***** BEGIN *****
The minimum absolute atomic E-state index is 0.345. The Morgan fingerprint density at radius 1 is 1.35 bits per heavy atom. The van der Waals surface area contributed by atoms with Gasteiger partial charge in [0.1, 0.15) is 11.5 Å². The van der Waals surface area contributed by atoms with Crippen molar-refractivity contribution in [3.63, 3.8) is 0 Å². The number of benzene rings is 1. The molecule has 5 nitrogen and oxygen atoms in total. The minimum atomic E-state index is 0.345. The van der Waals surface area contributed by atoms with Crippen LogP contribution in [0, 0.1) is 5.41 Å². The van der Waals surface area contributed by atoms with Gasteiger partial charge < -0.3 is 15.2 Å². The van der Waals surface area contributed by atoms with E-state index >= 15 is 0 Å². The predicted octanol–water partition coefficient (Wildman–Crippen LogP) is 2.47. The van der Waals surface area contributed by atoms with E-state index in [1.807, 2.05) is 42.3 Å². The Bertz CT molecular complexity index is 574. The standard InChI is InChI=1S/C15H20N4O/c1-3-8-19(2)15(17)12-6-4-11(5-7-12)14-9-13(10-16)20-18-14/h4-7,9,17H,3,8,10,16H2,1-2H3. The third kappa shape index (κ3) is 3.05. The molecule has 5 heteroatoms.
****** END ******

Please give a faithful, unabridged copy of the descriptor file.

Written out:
The minimum absolute atomic E-state index is 0.345. The Morgan fingerprint density at radius 1 is 1.35 bits per heavy atom. The van der Waals surface area contributed by atoms with Gasteiger partial charge in [0.1, 0.15) is 11.5 Å². The van der Waals surface area contributed by atoms with Crippen molar-refractivity contribution in [3.63, 3.8) is 0 Å². The number of benzene rings is 1. The molecule has 5 nitrogen and oxygen atoms in total. The minimum atomic E-state index is 0.345. The van der Waals surface area contributed by atoms with Crippen LogP contribution in [0, 0.1) is 5.41 Å². The van der Waals surface area contributed by atoms with Gasteiger partial charge < -0.3 is 15.2 Å². The van der Waals surface area contributed by atoms with E-state index >= 15 is 0 Å². The predicted octanol–water partition coefficient (Wildman–Crippen LogP) is 2.47. The van der Waals surface area contributed by atoms with E-state index in [1.807, 2.05) is 42.3 Å². The Bertz CT molecular complexity index is 574. The standard InChI is InChI=1S/C15H20N4O/c1-3-8-19(2)15(17)12-6-4-11(5-7-12)14-9-13(10-16)20-18-14/h4-7,9,17H,3,8,10,16H2,1-2H3. The third kappa shape index (κ3) is 3.05. The molecule has 5 heteroatoms.